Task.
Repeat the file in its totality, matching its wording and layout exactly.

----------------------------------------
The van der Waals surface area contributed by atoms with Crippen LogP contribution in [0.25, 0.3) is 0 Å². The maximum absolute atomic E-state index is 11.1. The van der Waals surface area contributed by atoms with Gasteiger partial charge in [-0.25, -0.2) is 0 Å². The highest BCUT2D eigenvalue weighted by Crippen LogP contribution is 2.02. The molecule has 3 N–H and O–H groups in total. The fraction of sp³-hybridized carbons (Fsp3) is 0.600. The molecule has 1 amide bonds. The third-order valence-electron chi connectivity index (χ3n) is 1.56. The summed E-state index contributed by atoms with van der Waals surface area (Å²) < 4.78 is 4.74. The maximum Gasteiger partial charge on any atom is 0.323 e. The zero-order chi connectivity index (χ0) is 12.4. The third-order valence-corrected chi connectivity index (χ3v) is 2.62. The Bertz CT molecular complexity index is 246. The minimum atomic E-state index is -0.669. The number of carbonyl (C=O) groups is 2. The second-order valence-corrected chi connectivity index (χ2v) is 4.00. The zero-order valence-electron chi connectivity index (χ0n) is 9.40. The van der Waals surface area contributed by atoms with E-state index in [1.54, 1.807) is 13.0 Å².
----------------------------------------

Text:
The van der Waals surface area contributed by atoms with Crippen LogP contribution in [0.25, 0.3) is 0 Å². The maximum absolute atomic E-state index is 11.1. The van der Waals surface area contributed by atoms with Gasteiger partial charge in [-0.25, -0.2) is 0 Å². The highest BCUT2D eigenvalue weighted by Crippen LogP contribution is 2.02. The molecule has 3 N–H and O–H groups in total. The fraction of sp³-hybridized carbons (Fsp3) is 0.600. The molecule has 1 amide bonds. The third-order valence-electron chi connectivity index (χ3n) is 1.56. The summed E-state index contributed by atoms with van der Waals surface area (Å²) < 4.78 is 4.74. The maximum Gasteiger partial charge on any atom is 0.323 e. The zero-order chi connectivity index (χ0) is 12.4. The third-order valence-corrected chi connectivity index (χ3v) is 2.62. The Bertz CT molecular complexity index is 246. The minimum atomic E-state index is -0.669. The number of carbonyl (C=O) groups is 2. The second-order valence-corrected chi connectivity index (χ2v) is 4.00. The zero-order valence-electron chi connectivity index (χ0n) is 9.40. The van der Waals surface area contributed by atoms with E-state index in [1.54, 1.807) is 13.0 Å².